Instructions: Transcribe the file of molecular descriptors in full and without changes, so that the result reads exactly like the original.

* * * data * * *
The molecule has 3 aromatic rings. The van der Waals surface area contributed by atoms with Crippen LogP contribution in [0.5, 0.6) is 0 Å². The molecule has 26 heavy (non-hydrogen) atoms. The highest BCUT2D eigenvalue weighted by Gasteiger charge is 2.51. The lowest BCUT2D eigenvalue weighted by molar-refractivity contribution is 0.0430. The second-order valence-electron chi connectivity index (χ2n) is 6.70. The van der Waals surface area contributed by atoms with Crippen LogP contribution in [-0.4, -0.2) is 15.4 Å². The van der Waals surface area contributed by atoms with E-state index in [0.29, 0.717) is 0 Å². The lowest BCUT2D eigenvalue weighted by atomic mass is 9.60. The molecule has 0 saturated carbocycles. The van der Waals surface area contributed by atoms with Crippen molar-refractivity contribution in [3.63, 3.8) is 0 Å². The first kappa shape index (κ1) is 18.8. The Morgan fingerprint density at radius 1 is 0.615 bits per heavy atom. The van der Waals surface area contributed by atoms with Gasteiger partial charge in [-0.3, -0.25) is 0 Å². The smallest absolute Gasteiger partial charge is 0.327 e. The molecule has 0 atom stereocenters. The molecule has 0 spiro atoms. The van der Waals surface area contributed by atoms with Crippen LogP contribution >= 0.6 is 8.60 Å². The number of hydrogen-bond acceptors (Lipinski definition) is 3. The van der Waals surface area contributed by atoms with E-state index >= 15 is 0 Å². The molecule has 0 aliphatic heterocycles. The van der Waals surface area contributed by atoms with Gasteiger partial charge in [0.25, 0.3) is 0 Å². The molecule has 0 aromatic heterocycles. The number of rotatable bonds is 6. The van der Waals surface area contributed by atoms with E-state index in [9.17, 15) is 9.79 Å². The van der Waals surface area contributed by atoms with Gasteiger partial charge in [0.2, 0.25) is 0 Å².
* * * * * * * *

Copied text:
The molecule has 3 aromatic rings. The van der Waals surface area contributed by atoms with Crippen LogP contribution in [0.5, 0.6) is 0 Å². The molecule has 26 heavy (non-hydrogen) atoms. The highest BCUT2D eigenvalue weighted by Gasteiger charge is 2.51. The lowest BCUT2D eigenvalue weighted by molar-refractivity contribution is 0.0430. The second-order valence-electron chi connectivity index (χ2n) is 6.70. The van der Waals surface area contributed by atoms with Crippen LogP contribution in [-0.4, -0.2) is 15.4 Å². The van der Waals surface area contributed by atoms with E-state index in [0.29, 0.717) is 0 Å². The lowest BCUT2D eigenvalue weighted by atomic mass is 9.60. The molecule has 0 saturated carbocycles. The van der Waals surface area contributed by atoms with Crippen molar-refractivity contribution in [3.63, 3.8) is 0 Å². The first kappa shape index (κ1) is 18.8. The Morgan fingerprint density at radius 1 is 0.615 bits per heavy atom. The van der Waals surface area contributed by atoms with Gasteiger partial charge in [-0.3, -0.25) is 0 Å². The smallest absolute Gasteiger partial charge is 0.327 e. The molecule has 0 atom stereocenters. The molecule has 0 spiro atoms. The van der Waals surface area contributed by atoms with Crippen LogP contribution >= 0.6 is 8.60 Å². The number of hydrogen-bond acceptors (Lipinski definition) is 3. The van der Waals surface area contributed by atoms with E-state index >= 15 is 0 Å². The molecule has 0 aliphatic heterocycles. The van der Waals surface area contributed by atoms with Gasteiger partial charge in [0.25, 0.3) is 0 Å². The molecule has 0 aromatic heterocycles. The number of rotatable bonds is 6. The van der Waals surface area contributed by atoms with E-state index in [9.17, 15) is 9.79 Å². The van der Waals surface area contributed by atoms with Gasteiger partial charge in [0.2, 0.25) is 0 Å².